The Taste Bud Map Myth
When you bite into a delicious chocolate brownie or a refreshing, yet sour orange, thank your taste buds for the delicious or puckering taste. Taste buds are small sensory organs that are found in the little bumps (also known as papillae) on our tongues and are the primary reason we can enjoy our favorite foods.
Our tongue is a very small organ but it contains about 8,000 taste buds, which are replaced every two weeks. Our taste buds have microscopic hairs, called microvilli, which pick up dissolved chemicals from food and send electrical signals to our brain, that tell us what it tastes like.
Our taste buds distinguish between five different tastes:
Taste Bud Map
Have you heard of the “tongue map?” Many people have been told the taste buds for “sweet” are on the tip of the tongue; the “salt” taste buds are on either side of the front of the tongue; “sour” taste buds are behind this; and “bitter” taste buds are way in the back.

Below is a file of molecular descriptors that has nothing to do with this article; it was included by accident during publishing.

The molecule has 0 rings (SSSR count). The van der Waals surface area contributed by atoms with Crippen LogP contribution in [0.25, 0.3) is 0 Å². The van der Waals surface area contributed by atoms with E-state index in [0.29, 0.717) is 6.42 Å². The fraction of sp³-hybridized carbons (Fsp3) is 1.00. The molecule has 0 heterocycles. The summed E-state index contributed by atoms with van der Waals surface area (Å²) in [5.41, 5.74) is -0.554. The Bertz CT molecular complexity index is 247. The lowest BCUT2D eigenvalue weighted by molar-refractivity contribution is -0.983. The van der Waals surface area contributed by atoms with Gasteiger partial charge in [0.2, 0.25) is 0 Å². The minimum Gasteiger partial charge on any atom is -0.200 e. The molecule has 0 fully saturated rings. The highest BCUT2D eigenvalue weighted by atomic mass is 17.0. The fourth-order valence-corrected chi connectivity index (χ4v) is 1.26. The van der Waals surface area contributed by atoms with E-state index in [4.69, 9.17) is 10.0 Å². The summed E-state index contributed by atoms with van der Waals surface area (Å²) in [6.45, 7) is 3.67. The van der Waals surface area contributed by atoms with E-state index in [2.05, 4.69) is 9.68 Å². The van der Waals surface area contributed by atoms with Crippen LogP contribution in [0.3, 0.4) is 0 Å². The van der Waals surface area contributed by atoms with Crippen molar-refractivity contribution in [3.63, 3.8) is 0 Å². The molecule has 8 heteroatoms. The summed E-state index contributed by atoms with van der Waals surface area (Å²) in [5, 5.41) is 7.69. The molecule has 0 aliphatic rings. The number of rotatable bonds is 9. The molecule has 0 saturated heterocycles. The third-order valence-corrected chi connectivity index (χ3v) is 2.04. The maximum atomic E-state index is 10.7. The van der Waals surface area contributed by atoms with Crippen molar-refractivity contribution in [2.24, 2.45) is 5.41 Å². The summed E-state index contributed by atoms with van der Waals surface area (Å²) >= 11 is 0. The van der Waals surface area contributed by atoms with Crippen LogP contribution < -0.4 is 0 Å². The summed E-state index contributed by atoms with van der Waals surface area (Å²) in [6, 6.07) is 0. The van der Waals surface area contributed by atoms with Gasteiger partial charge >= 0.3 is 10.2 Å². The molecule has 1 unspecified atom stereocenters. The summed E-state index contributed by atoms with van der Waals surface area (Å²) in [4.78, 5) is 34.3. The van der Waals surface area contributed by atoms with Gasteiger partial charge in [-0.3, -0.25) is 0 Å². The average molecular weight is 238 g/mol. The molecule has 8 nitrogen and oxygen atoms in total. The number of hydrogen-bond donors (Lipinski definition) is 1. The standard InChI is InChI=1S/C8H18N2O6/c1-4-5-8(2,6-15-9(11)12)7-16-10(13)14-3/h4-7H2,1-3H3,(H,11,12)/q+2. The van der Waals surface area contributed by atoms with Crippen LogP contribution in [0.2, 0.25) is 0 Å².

The tongue map dates back to 1901 and research by a German scientist named D.P. Hanig. He discovered the four basic tastes – sweet, sour, bitter and salty. Kikunae Ikeda identified a fifth taste, umami, in the early 1900s. This is the taste of glutamate, common in Japanese foods, particularly Kombu, a type of sea vegetable similar to kelp.
But researchers in the 1970s determined the tongue map was a century-old myth that no one challenged. In fact, all parts of the tongue can detect these common tastes. And it's not just your tongue that gives you insight into what your food tastes like. Other factors, such as smell, spiciness and texture also help us with taste.
So while you may have at one point tried to trick your taste buds, they are smarter than that!
Because of the little grooves the taste buds make on your tongue, it is also a breeding ground for bacteria. This can contribute to bad breath that is hard to control. To counter your dragon breath, try to use a tongue scraper. It pulls off bacteria and can help freshen your breath!